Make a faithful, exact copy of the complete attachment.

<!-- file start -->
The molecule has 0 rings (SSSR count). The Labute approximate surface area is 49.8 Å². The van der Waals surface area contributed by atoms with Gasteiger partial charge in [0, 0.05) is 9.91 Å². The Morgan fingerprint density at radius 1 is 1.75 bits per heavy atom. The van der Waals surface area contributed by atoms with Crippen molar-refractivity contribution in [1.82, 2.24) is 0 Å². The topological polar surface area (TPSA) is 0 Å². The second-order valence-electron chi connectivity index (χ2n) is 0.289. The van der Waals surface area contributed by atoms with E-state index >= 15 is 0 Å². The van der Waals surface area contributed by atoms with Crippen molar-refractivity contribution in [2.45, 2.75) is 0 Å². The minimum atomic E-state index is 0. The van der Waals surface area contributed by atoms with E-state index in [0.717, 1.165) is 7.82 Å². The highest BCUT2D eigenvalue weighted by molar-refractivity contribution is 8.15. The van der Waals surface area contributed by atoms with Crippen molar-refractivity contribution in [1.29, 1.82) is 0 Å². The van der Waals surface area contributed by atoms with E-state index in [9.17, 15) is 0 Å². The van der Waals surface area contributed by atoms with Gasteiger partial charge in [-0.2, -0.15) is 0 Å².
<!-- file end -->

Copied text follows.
The molecule has 0 rings (SSSR count). The Labute approximate surface area is 49.8 Å². The van der Waals surface area contributed by atoms with Gasteiger partial charge in [0, 0.05) is 9.91 Å². The Morgan fingerprint density at radius 1 is 1.75 bits per heavy atom. The van der Waals surface area contributed by atoms with Crippen molar-refractivity contribution in [1.82, 2.24) is 0 Å². The topological polar surface area (TPSA) is 0 Å². The second-order valence-electron chi connectivity index (χ2n) is 0.289. The van der Waals surface area contributed by atoms with E-state index >= 15 is 0 Å². The van der Waals surface area contributed by atoms with Crippen molar-refractivity contribution in [2.45, 2.75) is 0 Å². The minimum atomic E-state index is 0. The van der Waals surface area contributed by atoms with E-state index in [0.717, 1.165) is 7.82 Å². The highest BCUT2D eigenvalue weighted by molar-refractivity contribution is 8.15. The van der Waals surface area contributed by atoms with Crippen molar-refractivity contribution in [1.29, 1.82) is 0 Å². The van der Waals surface area contributed by atoms with E-state index in [9.17, 15) is 0 Å². The van der Waals surface area contributed by atoms with Gasteiger partial charge in [-0.2, -0.15) is 0 Å².